There are as many different happiness journeys as there are people on this planet. With that in mind, I’ve started to reach out to other happy people and ask them to share their stories with you through interviews on this site. My hope is that you’ll find ideas about what to try in your life and permission to stop doing what you assume everyone else is doing.
Kate Stoltzfus knows everyone. At least, that’s how it seemed to me after living in Pittsburgh for a few months. On the rare occasion she wasn’t physically present at an event – either as host or attendee – her name would come up in conversation, accompanied by a sincere smile from the person mentioning her. One of the things that fascinated me about Kate was that I couldn’t figure out exactly what her job was. It almost seemed like she was making a living by just hanging out and making friends with people.
I knew I had to find out more about this woman.
As it turns out, she is an incredible business coach and people connector. She’s also one of the happiest people I’ve ever had the pleasure to work with, and I’m honored to share part of her happiness journey with you.
What makes you happy?
So much! Here are just a few things that bring a smile to my face:
Meeting new people and hearing their stories, introducing friends to one another, organizing events via Propelle and CreativeMornings/Pittsburgh, writing (and receiving) handwritten thank you notes, traveling, loving and appreciating what I have, baking cookies with my grandma and aunts, hula hooping, getting 90 minute massages, writing blog posts and articles, running around playgrounds with my niece and nephew, and hosting dinner parties.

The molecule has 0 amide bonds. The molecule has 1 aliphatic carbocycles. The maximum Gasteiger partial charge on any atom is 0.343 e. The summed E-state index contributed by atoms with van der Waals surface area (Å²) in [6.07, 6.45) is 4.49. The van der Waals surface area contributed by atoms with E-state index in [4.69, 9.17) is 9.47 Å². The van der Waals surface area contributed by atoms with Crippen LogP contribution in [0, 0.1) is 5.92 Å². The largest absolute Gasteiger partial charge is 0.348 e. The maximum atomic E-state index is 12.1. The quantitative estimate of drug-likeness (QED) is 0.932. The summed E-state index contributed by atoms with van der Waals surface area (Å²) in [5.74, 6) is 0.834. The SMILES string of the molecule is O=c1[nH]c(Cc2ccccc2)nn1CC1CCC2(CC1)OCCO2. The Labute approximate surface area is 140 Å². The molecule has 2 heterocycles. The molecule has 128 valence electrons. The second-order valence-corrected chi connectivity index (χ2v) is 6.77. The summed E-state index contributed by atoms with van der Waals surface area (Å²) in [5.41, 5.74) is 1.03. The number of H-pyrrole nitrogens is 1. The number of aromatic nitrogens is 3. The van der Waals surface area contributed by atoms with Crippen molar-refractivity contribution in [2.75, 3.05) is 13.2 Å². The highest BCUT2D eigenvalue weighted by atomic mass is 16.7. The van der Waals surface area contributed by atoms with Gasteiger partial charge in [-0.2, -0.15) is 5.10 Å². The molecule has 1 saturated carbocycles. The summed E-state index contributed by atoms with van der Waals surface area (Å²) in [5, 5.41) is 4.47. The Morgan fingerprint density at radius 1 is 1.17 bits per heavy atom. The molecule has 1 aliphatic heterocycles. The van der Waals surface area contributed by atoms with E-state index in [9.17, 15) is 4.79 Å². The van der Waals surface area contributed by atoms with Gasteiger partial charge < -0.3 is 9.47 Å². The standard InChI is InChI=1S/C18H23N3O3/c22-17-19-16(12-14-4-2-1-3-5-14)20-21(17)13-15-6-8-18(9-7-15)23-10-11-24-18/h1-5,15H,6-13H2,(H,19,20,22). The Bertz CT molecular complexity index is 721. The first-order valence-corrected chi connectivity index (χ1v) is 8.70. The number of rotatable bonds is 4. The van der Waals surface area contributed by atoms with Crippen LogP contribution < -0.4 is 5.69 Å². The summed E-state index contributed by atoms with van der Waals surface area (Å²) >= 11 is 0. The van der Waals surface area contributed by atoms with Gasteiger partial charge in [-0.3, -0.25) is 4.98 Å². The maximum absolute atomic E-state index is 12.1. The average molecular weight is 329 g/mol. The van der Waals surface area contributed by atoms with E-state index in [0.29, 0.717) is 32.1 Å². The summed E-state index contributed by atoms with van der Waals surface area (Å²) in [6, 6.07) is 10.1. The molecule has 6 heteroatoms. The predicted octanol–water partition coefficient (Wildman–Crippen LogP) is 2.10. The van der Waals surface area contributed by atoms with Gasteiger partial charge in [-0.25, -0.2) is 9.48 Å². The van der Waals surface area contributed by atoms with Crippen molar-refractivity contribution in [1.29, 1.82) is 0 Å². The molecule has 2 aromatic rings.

Also, my husband Nik and cat Sgt. Pepper keep me laughing on the regular.
How and when did you figure that out?
I’ve experienced depression several times in my life, most recently when I was 25 years old. I’d say one of the good things about feeling completely helpless and miserable is that when you do feel happy again, it feels nothing short of a miracle.
When the fog of depression finally began to clear for me, I promised myself that I would pay close attention during the times I was feeling truly happy, so that I could make an effort to add more of those activities to my life.
Once you discovered what makes you happy, did you find it easy to make that part of your life more frequently? Why or why not?
Having the specific goal of 100 interviews on my blog, Yinzpiration, kept me in the practice of meeting new people. Nothing like a little structure/discipline!
In terms of traveling, it helped when I decided to join my husband as an entrepreneur. We both value having flexible schedules above almost everything else, and it made it possible to go on a two month cross-countrylast summer.
I make “happy” activities a priority in my schedule, and I keep up with my self-care (exercise, meditation, massage) so that burnout remains at bay. I feel like scheduling time for having fun is just as important as paying the bills or going to the dentist.
Are there any “shoulds” you’ve had to let go of in order to pursue your happiness?
In my early 20s I felt like I was supposed to obtain a graduate level degree, but I was frustrated that I wasn’t attracted to a particular field or program. Finally, I talked myself into pursuing one at Carnegie Mellon University.
Luckily, the universe had other plans for me and I ended up bombing the GRE. As embarrassing as my big test fail is, I now know it happened for a reason. I’m definitely glad I did not get a degree just for the sake of getting a degree! And once I stopped being so hard on myself for not having a set of letters after my name, new and interesting opportunities began to appear.